Fox-Owned Stations Make Their Mark - Broadcasting & Cable

Fox-Owned Stations Make Their Mark

Fox Television Stations has mad a serious investment in local news
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Fox Television stations has made a serious investment in local news. In 2018, the 28-station group that Jack Abernethy oversees is producing 970 combined hours of local news per week. That’s up from 925.5 hours last year and 839.5 hours in 2014.

Some stories within the Fox group stand out for impacting their market. Last month, WTTG Washington’s Tom Fitzgerald sat with Cardinal Donald Wuerl, archbishop of Washington, to discuss a grand jury report that alleges the cardinal covered up for priests who sexually abused children in Pennsylvania. “I think I did everything that I possibly could,” Wuerl told Fitzgerald.

Late last month, WFLD Chicago landed an interview with Jason Van Dyke, the Chicago police officer charged in the 2014 shooting death of teen Laquan McDonald. Dane Placko sat with Van Dyke days before his trial.

“It’s been very difficult just to be able to talk about this,” Van Dyke said. “I’ve been in a shell for a lot of it. It’s just been difficult to open up about it. There’s just been, in my opinion, so many negative stories that seem to have a false story line. I think I needed to right the wrong.”

Fox 5 Atlanta's Marissa Mitchell

Fox 5 Atlanta's Marissa Mitchell

In April, WAGA Atlanta broke the story that former Atlanta Mayor Kasim Reed had paid out more than a half million dollars in year-end bonuses and “Christmas party contest winnings” to dozens of employees just before he departed his post. The bonuses ranged from $5,000 to $15,000. The WAGA investigative team reported that $28,000 was paid out for a lip-sync contest and $2,100 for an ugly sweater contest.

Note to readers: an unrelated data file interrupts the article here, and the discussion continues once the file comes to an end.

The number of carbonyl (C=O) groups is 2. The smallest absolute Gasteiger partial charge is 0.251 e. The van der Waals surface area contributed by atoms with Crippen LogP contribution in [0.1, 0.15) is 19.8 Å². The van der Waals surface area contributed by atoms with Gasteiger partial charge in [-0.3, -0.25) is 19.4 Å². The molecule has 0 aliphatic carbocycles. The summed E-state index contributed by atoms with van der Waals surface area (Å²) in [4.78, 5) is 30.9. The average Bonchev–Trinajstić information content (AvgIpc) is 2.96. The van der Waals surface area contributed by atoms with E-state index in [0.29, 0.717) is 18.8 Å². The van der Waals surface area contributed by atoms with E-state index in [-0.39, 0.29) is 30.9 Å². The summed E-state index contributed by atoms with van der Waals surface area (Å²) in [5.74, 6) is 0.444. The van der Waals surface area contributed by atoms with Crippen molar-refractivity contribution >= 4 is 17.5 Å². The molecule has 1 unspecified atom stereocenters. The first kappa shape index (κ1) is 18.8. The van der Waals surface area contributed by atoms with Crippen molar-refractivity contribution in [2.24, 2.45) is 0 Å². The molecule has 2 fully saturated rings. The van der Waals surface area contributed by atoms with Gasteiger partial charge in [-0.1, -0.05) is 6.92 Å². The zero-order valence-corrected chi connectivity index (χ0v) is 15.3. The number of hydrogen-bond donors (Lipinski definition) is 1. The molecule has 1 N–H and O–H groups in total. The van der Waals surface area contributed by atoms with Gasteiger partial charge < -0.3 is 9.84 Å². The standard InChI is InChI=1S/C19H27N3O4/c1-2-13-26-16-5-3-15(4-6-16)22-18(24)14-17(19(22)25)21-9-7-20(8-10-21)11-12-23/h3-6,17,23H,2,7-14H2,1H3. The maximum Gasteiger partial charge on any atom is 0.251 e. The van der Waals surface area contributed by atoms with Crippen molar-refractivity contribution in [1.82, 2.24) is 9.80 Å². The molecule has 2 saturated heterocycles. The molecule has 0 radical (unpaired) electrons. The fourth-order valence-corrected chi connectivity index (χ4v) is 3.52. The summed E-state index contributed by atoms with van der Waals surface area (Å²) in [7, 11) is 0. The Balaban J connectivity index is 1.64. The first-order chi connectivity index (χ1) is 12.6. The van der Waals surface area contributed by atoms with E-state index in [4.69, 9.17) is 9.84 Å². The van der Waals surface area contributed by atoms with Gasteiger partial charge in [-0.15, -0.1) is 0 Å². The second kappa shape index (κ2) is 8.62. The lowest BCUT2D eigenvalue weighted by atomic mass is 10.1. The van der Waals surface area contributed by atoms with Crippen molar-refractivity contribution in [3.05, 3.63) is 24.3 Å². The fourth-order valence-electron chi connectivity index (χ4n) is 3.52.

WTVT Tampa, for its part, uncovered first responders who lost their jobs due to posttraumatic stress disorder. Following the station’s investigation, Florida passed a law granting paid leave to first responders suffering from PTSD.

And KMSP Minneapolis aired a 30-minute special on the murder of local business owner Amy Allwine in 2016. Her husband was found guilty, staging her death to look like a suicide. The special was called Web of Lies — The Murder of Amy Allwine.

In KMSP’s words, “This documentary follows how detectives, forensic specialists, and prosecutors untangled a web of lies surrounding the murder of Amy Allwine, and the secrets her husband had kept from everyone.”

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